You don’t have to be a subscriber to Blue Apron or MeUndies to know that podcasting has officially become a mainstay of American pop culture in 2017.
According to recent studies, 24 percent of Americans 12 or older listen to at least one podcast monthly. That’s not the kind of numbers the television or movie industry get but it’s been a staggering ascent for a medium that didn’t really exist two decades ago.
As interest in podcasts has grown, so has interest by talented creators and storytellers to make them. Whether it’s the popular crime drama genre or the fanatically followed audio drama genre, certain podcasts and their creators have transcended the space in your ear for a place in the popular culture. Those rare audio experiences that are able to tap into an audience beyond the devoted core are starting to see a special bonus for their efforts.
The move from a podcast network to a TV network.
As networks and subscription services battle it out for the next Game of Thrones or Handmaid’s Tale, they’ve found fertile ground in the world of podcasts. Shows that come pre-packaged with clear throughlines and devoted followings are easy asks for TV networks who want something close to a sure thing from their next roll of the dice.
What’s really interesting is that it’s hard to pinpoint exactly the kind of podcast that could end up being turned into a TV show. Maybe that’s a good thing because it means networks and services are interested in throwing a lot of ideas against the wall to see what sticks. Let’s take a look at what’s sticking already.
In some people’s minds, Serial might as well have been the very first podcast ever made. It wasn’t, but it was certainly the first podcast many people ever actually took the time to listen to. The first season, in which This American Life‘s Sarah Koenig dove into the details behind the murder of Hae Min Lee and whether or not convicted killer Adnan Syed had actually done it, broke all the download records and became a thinkpiece treasure trove. Fox bought the rights to turn it into a TV show that would follow the making of the podcast as they attempt to find the truth behind a similar case (it won’t be a rehash of the actual podcast). Christopher Miller and Phil Lord, a.k.a. The guys no longer directing the Han Solo movie, are running the show.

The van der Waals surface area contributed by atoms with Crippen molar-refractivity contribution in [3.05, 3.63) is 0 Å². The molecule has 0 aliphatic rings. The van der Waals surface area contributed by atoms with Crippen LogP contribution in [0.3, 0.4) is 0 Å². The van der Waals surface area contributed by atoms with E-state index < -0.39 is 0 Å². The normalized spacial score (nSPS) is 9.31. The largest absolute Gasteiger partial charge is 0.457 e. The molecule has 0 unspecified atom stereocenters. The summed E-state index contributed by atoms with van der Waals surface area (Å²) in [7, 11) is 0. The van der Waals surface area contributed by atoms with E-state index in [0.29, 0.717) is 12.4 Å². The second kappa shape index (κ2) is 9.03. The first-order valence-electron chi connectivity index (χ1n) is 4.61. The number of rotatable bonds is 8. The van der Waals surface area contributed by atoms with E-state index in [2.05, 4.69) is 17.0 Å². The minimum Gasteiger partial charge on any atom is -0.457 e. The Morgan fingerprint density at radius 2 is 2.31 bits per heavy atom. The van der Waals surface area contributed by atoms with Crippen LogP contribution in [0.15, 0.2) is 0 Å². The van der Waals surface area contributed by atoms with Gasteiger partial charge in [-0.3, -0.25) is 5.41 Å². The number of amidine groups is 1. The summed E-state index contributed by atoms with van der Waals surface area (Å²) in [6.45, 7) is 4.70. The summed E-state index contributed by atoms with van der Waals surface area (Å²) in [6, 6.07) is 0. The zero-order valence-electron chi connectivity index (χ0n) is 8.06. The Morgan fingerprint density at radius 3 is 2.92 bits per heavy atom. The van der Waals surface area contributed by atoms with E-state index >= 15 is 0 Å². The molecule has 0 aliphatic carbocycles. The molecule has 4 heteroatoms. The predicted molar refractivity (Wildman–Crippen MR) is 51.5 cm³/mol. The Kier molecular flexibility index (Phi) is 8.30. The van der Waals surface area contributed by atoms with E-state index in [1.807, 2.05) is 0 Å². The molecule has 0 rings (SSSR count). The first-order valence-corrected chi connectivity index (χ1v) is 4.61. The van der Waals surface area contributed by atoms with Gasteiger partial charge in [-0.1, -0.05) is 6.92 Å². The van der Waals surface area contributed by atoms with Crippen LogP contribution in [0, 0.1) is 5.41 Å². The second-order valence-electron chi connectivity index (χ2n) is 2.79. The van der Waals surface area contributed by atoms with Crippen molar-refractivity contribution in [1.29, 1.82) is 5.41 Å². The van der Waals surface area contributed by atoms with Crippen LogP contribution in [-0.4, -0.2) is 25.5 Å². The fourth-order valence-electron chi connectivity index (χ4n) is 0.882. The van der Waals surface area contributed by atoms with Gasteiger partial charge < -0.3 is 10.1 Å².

Not to be confused with the Martin Freeman show of the same name, StartUp will be the story of Alex Schulman (Zach Braff), a radio journalist who quits his stable job to start a podcast company. If that sounds familiar it’s because it was the initial premise of the podcast StartUp, created by Alex Blumberg, a radio journalist who quit his stable job with This American Life to start Gimlet Media, a podcasting company. The podcast was a very inside look at how Blumberg went from producer to CEO and all of the pitfalls and near-misses along the way. In retrospect, it ended up as a perfect setup for a sitcom, which is why it’ll be on ABC this year.
The setup for Lore is pretty simple. Almost too simple. Each episode, host Aaron Mahnke dives into the stories and mythology that have spooked and scared us for generations. His dulcet voice undercuts the disturbing imagery he presents without removing its bite. Amazon snapped up the podcast and has turned it into an anthology series that’s been described as a horror version of Black Mirror. Mahnke remains as the narrator but many of his tales will be dramatized. You might recognize some of the actors involved and you’ll certainly want to keep some lights on while watching.
Homecoming – Gimlet Media https://t.co/4PITSQD86w
— Ollie Minton (@drol007) August 15, 2017
Startup isn’t Gimlet Media’s only podcast-turned-TV show. This audio drama arrived with a star-studded cast including Catherine Keener, Oscar Isaac, and David Schwimmer. Its success proved that Hollywood talent shouldn’t stay away from the genre and interest has only increased since then. Amazon is turning the gripping drama about soldiers suffering from PTSD and the secret experiment they’re involved with into a TV show and they’ve apparently persuaded Julia Roberts to take over Keener’s role. While fans of the podcast grumble that Keener (presumably) won’t be involved, it bodes well for the quality of the show version.
Crime stories and audio dramas make for obvious transitions to the TV screen, but what about podcasts that involve two people talking? Those can be turned into a TV show, too. Throwing Shade made the easy transition thanks to the affability and charm of its two hosts, Erin Gibson and Bryan Safi. The show, which takes a humorous-but-biting look at the worlds of women’s rights, LGBTQ rights, progressive politics and pop culture premiered on TV Land in January.
— Phoebe Robinson (@dopequeenpheebs) August 10, 2017
2 Dope Queens
In a similar vein and style, 2 Dope Queens, hosted by Phoebe Robinson and Jessica Williams, is going to HBO where it’ll be turned into four hour-long specials. The show, which mixes storytelling and stand-up from the point of view of female and LGBTQ comedians, has been a breakout hit and fits perfectly into the pay cable’s lineup of strong, late-night voices.
— Alice Isn't Dead (@AlicePodcast) April 13, 2017
Alice Isn’t Dead
The creators of the hugely successful Welcome to Night Vale have been backing other audio dramas in recent years and Alice Isn’t Dead might be considered a sneaky breakout hit among them. A truck driver (Fringe’s Jasika Nicole) searches America for the wife she presumed was dead. She’s also being hunted (or is she the one hunting?) by a strange creature known as The Thistle Man, who is right out of a Stephen King novel. That’s just the tip of the iceberg for this serialized story that’s perfect for TV. So much so, USA Network recently bought the rights and will adapt it. Hopefully, Nicole gets the TV role as her narration is the lifeblood of the show.